Nerisa Almo, who was with you the night you went weak, knows this side of Monching. She says, “Kapag nakilala mo pa siya nang husto, malalaman na napakabuti niyang kaibigan, napakagaling na motivator, at lagi siyang handa na ipaglaban ka. At higit sa lahat ay napapakalma niya ang mga hindi okey na sitwasyon sa pamamagitan ng mga payo niya.”
Everyone you ask in PEP, who ever had an issue about anything, whether in work or in personal life, seemed to have gotten advice from you. Even me. I remember you gave me advice on my health. That I should jog. Take time away from work. Join the team in these planning sessions that always ended up as bonding sessions. I should’ve listened.
But of all the virtues that you possessed, what no one could miss, even me who was many times elsewhere, was your enthusiasm. It was contagious.
You were so rah-rah for the team, we all started thinking we were the best, even if, maybe, we weren’t. You liked to carry the PEP name like a banner, which you held high, which made all your teammates start acting high and big, like super divas.
Because you were definitely a diva. You had big likes and big dislikes. You had strong, instant reactions to everything. You dissed outfits and dismissed figures. As Rizza Benedicto says, “I will not forget how he compliments my outfit or criticizes it if it doesn’t look good on me. He is one of the few who made me feel so at home with PEP.”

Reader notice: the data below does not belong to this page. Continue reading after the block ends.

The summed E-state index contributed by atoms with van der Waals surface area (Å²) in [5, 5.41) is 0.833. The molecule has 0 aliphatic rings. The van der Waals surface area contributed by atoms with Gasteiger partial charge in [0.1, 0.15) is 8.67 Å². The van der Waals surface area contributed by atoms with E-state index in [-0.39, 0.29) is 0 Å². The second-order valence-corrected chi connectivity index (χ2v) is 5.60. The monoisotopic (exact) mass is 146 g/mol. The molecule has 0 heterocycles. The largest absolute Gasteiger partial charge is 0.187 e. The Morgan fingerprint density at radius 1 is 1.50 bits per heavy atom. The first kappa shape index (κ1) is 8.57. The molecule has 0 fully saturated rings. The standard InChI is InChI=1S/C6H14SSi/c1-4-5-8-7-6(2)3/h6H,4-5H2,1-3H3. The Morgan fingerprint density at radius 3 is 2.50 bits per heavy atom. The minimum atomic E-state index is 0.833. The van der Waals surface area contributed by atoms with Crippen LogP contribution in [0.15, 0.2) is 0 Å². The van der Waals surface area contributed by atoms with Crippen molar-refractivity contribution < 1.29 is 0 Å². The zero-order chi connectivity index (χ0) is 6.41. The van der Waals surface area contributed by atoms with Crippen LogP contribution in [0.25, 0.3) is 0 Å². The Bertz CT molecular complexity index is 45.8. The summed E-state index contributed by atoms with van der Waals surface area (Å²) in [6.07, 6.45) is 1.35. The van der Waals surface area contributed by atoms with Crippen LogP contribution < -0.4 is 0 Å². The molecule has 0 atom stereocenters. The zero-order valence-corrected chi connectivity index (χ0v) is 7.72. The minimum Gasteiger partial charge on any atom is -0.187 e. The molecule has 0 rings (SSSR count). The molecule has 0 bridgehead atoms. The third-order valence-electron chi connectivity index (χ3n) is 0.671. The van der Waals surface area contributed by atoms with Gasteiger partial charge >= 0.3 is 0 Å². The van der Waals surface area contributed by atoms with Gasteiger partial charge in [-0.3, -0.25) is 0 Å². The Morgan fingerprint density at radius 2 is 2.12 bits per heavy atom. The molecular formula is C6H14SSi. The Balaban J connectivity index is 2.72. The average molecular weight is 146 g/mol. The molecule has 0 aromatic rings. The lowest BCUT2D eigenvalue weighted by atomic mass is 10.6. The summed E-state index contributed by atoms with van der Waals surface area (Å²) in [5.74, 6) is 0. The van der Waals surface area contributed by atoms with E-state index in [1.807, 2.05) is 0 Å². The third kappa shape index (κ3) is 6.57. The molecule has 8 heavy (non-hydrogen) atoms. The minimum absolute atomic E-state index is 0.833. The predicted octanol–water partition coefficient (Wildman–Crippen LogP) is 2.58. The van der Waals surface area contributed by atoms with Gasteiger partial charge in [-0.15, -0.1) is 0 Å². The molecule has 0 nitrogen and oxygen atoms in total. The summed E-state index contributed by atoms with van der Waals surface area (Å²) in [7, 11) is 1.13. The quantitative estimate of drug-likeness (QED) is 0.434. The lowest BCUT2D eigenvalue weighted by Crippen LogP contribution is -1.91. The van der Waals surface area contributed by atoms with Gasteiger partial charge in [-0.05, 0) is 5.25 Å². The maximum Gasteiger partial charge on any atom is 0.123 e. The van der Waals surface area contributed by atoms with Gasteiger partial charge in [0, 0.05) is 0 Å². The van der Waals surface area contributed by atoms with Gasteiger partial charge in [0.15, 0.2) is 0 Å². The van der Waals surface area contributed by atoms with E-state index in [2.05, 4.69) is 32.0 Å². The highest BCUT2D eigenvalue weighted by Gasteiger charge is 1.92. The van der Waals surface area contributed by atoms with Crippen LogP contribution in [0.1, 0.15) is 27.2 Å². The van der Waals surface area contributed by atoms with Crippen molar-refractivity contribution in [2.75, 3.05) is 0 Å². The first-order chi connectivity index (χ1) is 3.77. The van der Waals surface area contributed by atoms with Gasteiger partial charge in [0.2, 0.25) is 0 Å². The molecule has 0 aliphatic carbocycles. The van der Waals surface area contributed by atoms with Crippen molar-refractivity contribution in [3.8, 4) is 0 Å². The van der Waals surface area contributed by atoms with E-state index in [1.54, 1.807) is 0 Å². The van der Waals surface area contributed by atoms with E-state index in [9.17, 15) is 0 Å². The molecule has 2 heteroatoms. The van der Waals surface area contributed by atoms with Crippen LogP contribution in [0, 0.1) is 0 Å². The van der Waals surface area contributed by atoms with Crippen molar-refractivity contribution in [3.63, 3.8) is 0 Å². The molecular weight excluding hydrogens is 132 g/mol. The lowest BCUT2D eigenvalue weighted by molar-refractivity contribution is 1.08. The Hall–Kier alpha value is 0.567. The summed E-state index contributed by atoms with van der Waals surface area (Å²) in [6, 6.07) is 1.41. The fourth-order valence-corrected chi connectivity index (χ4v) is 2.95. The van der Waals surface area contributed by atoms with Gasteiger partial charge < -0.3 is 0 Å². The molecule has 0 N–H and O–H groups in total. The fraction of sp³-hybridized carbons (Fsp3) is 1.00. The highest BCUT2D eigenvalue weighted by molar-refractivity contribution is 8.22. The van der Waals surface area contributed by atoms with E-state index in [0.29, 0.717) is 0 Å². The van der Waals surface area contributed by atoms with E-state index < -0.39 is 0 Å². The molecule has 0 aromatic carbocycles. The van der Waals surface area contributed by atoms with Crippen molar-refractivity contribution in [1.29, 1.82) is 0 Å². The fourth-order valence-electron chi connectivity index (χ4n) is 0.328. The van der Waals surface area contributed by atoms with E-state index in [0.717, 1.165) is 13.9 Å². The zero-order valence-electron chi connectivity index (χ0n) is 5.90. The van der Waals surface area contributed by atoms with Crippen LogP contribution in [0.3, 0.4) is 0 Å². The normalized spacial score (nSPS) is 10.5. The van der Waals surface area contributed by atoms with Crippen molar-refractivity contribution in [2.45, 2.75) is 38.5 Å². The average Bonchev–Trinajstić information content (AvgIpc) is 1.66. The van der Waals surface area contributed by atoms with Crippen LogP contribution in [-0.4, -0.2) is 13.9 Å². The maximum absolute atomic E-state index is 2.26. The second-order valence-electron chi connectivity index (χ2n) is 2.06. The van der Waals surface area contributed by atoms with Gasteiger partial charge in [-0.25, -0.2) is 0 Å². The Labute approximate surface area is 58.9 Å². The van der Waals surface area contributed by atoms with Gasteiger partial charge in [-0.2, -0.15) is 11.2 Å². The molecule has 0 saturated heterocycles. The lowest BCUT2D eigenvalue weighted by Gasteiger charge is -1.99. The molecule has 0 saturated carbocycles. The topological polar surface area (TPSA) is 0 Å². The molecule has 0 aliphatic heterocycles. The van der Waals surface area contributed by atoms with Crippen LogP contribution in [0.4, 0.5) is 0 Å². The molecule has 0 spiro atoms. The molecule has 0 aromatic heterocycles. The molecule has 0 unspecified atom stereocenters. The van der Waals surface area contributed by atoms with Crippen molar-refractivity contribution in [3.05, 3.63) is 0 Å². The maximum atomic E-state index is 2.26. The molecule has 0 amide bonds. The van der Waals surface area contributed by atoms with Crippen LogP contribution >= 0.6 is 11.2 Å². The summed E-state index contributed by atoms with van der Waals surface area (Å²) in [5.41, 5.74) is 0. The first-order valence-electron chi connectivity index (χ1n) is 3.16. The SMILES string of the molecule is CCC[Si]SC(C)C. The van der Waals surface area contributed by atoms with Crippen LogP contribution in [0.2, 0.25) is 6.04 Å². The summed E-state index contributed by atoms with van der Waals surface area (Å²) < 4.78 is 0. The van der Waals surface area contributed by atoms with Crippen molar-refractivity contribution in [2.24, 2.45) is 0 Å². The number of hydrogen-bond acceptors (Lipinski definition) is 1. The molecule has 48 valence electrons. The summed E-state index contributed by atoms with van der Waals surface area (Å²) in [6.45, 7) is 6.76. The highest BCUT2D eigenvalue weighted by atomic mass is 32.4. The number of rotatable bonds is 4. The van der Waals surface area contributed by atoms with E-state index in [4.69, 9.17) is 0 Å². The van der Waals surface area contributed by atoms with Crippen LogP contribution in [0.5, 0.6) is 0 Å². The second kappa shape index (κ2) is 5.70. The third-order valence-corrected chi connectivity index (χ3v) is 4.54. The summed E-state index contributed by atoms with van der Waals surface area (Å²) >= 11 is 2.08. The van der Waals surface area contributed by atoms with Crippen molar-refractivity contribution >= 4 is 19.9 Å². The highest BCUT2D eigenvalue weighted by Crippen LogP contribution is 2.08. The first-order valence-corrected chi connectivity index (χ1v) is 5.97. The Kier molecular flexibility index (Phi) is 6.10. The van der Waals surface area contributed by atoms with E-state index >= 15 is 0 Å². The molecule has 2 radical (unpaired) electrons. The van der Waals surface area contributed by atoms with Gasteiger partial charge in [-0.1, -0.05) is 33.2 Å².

Indeed, you were fearless about making comments.
Rommel, associate editor in PEP and an editorial assistant when Monching was the editor of Star News magazine in GASI Publications, recalls an altercation you got into with two senior editors, no less. One of them was the daughter of the publishing manager, no less. Now, the two senior editors had been gossiping loudly about a fellow in GASI whom they said was gay. They went on and on, making fun of the guy. Monching was nearby, keeping silent. Then, Rommel recalls, Monching suddenly burst out, very combative: “Ano ba ang pakialam niyo kung bakla siya o lalaki siya, basta wala siyang sinasaktan. Kung bakla ba siya, maaapektuhan ba kayo, masasaktan ba kayo?” The two senior editors shut up.
Today, Nikko Tuazon sees it: “He’s an open book. He’s not afraid to express his feelings.”